Sunday, November 16, 2014

Clairefontaine Paper Tests

by Tony Thomas

I participated in the Rhodia Paper Project (Week 2) at

First of all, what a delightful assortment of papers from Clairefontaine!

I inked up some of my favorite fountain pens and also pulled out a pencil for this test.  Pens/pencil used were: Pilot Metropolitan Fine w/Noodler's Black, TWSBI Vac 700 (.8 Nemosine Stub nib) w/Waterman Serenity Blue, Lamy Studio EF w/diluted PR Chocolat, Lamy Vista (1.1 stub) w/Noodler's Black and a Pentel Kerry Mechanical Pencil with .7 HB lead.

Here are the tests:

G. Lalo Verge de France (100g): This is a great slightly off-white laid-finish paper that would be great for formal correspondence.  As a result, it has a bit of texture that is only slightly uncomfortable when writing with an EF or fine nib. It accepts ink beautifully and drying time was acceptable.  No feathering observed.  The paper also performed well when I used my pencil, producing a solid, dark line.   A really great paper.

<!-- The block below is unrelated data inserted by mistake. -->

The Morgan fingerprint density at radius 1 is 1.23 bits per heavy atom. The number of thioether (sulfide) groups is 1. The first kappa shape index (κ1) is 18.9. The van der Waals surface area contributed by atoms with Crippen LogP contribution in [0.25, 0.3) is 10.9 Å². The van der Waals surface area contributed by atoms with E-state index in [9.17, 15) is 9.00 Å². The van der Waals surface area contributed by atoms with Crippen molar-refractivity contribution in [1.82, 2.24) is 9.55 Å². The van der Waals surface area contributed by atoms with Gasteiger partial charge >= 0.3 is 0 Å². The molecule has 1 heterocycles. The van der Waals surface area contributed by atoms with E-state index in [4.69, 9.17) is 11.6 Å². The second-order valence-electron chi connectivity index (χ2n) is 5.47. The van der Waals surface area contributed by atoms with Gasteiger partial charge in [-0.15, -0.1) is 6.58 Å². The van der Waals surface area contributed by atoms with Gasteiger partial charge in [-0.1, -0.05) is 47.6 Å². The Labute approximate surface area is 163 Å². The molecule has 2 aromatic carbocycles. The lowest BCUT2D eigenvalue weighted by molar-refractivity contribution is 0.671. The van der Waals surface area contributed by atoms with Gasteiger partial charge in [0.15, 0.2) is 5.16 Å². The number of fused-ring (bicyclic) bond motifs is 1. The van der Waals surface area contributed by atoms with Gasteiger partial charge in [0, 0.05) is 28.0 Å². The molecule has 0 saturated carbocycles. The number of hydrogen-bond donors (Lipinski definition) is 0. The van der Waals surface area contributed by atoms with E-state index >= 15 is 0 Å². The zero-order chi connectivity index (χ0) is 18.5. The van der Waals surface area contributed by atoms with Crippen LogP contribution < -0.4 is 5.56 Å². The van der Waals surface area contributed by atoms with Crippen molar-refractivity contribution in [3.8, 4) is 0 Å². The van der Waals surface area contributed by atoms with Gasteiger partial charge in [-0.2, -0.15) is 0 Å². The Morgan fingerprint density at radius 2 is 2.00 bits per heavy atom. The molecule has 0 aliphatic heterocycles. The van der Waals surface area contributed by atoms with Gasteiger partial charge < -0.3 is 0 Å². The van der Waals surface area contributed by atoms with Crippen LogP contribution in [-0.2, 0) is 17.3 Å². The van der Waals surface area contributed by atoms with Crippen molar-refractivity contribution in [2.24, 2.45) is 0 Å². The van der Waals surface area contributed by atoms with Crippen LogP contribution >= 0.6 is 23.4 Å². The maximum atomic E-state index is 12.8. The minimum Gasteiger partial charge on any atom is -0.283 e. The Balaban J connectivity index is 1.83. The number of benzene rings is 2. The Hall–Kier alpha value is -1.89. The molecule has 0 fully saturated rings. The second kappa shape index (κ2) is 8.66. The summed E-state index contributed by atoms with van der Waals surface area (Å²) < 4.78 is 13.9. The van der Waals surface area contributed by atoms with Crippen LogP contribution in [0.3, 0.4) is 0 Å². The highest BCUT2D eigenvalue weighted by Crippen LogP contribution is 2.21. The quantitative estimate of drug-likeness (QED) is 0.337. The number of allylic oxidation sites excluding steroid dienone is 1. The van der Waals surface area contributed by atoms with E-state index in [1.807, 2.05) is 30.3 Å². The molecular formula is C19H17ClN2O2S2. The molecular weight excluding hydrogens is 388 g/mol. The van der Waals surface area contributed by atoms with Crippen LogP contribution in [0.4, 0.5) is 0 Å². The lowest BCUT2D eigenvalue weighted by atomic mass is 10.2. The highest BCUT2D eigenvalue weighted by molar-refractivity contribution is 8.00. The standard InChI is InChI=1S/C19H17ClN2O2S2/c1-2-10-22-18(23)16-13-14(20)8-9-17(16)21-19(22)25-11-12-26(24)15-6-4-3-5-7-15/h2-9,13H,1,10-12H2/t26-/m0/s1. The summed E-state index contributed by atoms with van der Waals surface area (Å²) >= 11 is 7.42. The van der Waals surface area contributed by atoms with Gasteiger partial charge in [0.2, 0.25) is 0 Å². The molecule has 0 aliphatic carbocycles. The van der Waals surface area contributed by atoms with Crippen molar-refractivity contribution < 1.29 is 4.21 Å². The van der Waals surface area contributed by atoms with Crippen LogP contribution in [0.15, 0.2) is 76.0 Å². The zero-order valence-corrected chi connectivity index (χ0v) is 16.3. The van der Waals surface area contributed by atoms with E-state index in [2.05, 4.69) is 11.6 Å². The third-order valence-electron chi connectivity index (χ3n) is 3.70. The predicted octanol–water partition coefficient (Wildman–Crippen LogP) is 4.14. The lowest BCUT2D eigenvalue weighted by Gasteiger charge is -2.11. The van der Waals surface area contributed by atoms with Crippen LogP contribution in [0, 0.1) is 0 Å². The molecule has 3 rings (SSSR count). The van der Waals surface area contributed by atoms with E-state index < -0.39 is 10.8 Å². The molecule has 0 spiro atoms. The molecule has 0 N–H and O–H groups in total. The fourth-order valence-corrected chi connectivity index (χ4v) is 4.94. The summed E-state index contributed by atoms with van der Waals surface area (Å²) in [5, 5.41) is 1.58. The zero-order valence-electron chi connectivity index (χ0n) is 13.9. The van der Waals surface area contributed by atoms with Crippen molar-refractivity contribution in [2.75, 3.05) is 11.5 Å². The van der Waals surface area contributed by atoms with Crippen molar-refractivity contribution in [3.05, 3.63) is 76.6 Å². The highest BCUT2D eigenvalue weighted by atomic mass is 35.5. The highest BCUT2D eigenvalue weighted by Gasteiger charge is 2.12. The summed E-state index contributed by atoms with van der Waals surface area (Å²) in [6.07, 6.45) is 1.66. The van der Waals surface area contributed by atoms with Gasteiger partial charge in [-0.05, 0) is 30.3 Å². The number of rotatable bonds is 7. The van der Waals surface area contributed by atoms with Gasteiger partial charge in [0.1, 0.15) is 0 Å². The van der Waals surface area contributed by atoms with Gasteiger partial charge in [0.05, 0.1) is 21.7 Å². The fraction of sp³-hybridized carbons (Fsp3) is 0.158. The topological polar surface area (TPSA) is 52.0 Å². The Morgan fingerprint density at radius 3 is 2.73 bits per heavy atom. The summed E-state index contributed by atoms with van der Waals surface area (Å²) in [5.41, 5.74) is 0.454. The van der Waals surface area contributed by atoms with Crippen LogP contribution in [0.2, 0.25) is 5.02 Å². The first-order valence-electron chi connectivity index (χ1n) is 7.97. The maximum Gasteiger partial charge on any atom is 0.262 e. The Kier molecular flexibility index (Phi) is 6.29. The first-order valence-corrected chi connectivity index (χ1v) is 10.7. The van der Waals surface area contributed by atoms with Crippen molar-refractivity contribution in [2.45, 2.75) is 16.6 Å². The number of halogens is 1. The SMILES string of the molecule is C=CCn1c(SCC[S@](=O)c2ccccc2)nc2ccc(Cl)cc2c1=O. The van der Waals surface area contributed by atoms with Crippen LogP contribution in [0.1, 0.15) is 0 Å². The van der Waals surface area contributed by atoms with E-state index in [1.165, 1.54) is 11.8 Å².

Clairefontaine GraF it (90g):   This was my least favorite paper of the three that I tested.  As it is a sketchpad paper, it has quite a bit of tooth (like most sketchpad papers).  That said, it performed quite well with fountain pens with no feathering.  It was really uncomfortable when using the EF and and fine nibs.  As expected, the pencil worked well with this paper.

Clairefontaine Triomphe (90g):  This  was my favorite of the three.  This is very expensive stationary paper and performs like it.  Very smooth texture with great performance with both fountain pens and pencil.  Beautiful, crisp, lines with no feathering and acceptable drying time.   Pure joy to write on with a fountain pen or pencil.

In summary, I think Clairefontaine makes some of the finest papers in the world!

Wednesday, November 5, 2014

Distressing News!

By Tony Thomas

I wanted to breathe some new life into my custom Hidebound Leather planner cover, so I decided to distress it.  Distress it?  Yep!

What does distressing entail?  Basically, you remove all of the contents of the cover and then wring it like a paper towel.   And then you do it again and again in various directions. 

If you have the right kind of leather, it will change its color and show an incredible texture change!

The top picture is of the cover shortly after I received it.  The picture below it was taken after distressing the leather.  Dramatic, indeed!

I decided to also distress the cover I bought for my Clairefontaine notebooks.  It is on the left (below) and my planner is on the right.